Algarve’s new “look” – a short history of architecture (Part 1)

Algarve’s new “look” - a short history of architecture (Part 1)

One of the footprints of humans’ passage through time and history is represented by their buildings: solid souvenirs they pass on to future generations, so today we turn to Algarve’s new “look” – a short history of architecture in the region and in Portugal in general may bring us to surprising conclusions. Let’s take a (mental) look!

Having been influenced throughout the centuries by elements as varied as the ancient Romans, the Moors, the Hebrews and more recently, the English and the French, the sunny shores of the Algarve represent a “melting pot” of… architectural styles. Age-old relics stand side by side with modern minimalist shops, Renaissance buildings face postmodern monuments, all in an eclectic and enticing liberal mixture.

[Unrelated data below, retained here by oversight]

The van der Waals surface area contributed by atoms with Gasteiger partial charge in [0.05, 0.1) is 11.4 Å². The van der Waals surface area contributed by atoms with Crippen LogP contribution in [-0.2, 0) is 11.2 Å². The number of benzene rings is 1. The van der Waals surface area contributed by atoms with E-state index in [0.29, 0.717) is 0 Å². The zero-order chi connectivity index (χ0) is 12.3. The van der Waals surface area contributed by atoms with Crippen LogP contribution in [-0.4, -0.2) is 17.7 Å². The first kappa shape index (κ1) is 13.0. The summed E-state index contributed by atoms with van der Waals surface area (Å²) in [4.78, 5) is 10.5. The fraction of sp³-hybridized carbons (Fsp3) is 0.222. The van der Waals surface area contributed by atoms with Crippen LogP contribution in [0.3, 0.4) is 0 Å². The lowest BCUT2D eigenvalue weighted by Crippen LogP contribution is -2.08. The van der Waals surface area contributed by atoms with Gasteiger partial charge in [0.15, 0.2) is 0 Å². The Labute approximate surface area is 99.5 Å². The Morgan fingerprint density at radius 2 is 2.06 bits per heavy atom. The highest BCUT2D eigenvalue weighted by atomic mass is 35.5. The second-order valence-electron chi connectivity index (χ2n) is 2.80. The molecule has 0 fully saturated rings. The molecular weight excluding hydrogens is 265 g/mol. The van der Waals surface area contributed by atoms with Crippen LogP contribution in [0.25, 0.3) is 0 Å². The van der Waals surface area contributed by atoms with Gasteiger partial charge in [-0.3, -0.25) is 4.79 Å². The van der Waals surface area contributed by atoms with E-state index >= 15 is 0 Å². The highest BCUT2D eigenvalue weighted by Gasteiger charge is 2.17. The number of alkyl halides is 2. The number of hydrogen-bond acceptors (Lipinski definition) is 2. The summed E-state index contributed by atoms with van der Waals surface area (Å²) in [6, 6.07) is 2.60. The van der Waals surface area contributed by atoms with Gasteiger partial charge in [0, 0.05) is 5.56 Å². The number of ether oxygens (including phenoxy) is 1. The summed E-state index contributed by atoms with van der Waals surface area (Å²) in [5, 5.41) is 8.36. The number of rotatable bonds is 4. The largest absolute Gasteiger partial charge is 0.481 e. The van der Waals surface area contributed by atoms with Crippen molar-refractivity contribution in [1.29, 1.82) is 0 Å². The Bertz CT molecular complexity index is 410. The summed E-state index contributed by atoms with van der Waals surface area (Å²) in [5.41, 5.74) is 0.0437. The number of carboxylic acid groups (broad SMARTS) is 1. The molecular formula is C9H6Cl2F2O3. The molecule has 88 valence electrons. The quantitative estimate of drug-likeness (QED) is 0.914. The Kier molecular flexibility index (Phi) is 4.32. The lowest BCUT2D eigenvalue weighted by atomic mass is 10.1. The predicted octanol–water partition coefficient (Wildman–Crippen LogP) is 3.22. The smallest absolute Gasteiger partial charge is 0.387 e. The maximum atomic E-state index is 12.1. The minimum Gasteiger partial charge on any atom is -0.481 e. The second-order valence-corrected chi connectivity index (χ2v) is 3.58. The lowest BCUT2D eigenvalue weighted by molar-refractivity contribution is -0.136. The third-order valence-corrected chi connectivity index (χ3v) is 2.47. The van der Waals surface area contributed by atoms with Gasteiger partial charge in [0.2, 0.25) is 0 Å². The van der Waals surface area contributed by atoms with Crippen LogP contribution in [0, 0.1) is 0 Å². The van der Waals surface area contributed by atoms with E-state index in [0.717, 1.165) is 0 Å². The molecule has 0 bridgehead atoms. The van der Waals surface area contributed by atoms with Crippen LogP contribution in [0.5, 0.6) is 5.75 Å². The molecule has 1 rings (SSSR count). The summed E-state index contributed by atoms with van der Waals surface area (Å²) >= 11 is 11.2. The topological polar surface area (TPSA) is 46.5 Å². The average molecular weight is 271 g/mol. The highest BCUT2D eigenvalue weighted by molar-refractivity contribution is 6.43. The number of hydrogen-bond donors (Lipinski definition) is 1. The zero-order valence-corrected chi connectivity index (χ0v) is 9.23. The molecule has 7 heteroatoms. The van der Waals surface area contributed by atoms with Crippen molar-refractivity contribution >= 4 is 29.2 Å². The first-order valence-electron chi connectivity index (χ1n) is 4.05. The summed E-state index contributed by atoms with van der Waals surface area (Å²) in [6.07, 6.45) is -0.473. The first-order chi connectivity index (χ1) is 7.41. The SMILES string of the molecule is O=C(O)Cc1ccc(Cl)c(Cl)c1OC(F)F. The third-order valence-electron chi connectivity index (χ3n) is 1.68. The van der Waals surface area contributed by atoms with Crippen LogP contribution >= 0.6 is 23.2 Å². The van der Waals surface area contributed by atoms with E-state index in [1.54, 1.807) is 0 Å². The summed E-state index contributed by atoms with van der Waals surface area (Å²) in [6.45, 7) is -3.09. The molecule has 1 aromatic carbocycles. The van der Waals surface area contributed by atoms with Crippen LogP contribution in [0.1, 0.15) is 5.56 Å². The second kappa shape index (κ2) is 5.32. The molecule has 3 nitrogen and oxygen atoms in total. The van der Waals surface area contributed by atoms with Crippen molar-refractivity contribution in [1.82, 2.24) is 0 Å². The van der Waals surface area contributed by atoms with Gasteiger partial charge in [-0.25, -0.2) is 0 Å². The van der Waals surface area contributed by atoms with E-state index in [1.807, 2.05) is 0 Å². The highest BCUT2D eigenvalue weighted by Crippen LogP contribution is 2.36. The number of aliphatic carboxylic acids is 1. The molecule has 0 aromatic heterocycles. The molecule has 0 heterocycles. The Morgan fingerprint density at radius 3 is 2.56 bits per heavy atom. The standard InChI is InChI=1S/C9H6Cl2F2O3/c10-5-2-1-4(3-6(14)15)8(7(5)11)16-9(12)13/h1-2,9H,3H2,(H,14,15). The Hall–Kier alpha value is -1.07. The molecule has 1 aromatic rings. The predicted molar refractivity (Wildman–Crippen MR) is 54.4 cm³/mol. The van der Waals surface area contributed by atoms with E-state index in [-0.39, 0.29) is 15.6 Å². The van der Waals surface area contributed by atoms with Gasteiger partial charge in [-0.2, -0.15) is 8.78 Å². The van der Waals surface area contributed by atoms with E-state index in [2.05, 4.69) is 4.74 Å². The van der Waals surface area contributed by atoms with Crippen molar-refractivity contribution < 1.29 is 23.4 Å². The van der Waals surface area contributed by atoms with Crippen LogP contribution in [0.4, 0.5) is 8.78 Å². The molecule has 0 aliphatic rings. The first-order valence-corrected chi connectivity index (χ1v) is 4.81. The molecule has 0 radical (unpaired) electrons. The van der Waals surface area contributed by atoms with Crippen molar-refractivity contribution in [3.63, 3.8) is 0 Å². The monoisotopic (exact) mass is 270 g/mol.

Chronologically speaking, the Romans were the first to leave clear traces of their passing. As all empires, they wanted to leave their mark through the buildings they created – and they did love building! Roads, stone bridges and aqueducts were their specialties, but they also erected lavish countryside villas and monuments decorated with the finest mosaics. In Silves, you can still cross the Ponte Romana (Roman Bridge) across the Rio Arde. Near Faro, there is also another ancient site: the Milreu ruins in Estoi (a beautiful proof of the fine mosaic we were just mentioning).

Jumping forward a few centuries, we come to the rule of the Moors. (It is true that the Romans were directly followed by the Visigoths, but their stay was short and left virtually no traces in the architectural legacy of Portugal). The Moorish style, however, was a different story. The Moroccan style, with its ribbed vaults and arches and intricate flower models and minarets, is very much present in today’s Algarve.

Hoping to have captured your attention, we promise to continue our journey next time. Meanwhile, we encourage you to explore the Algarve whenever you first get the chance!




Comments

comments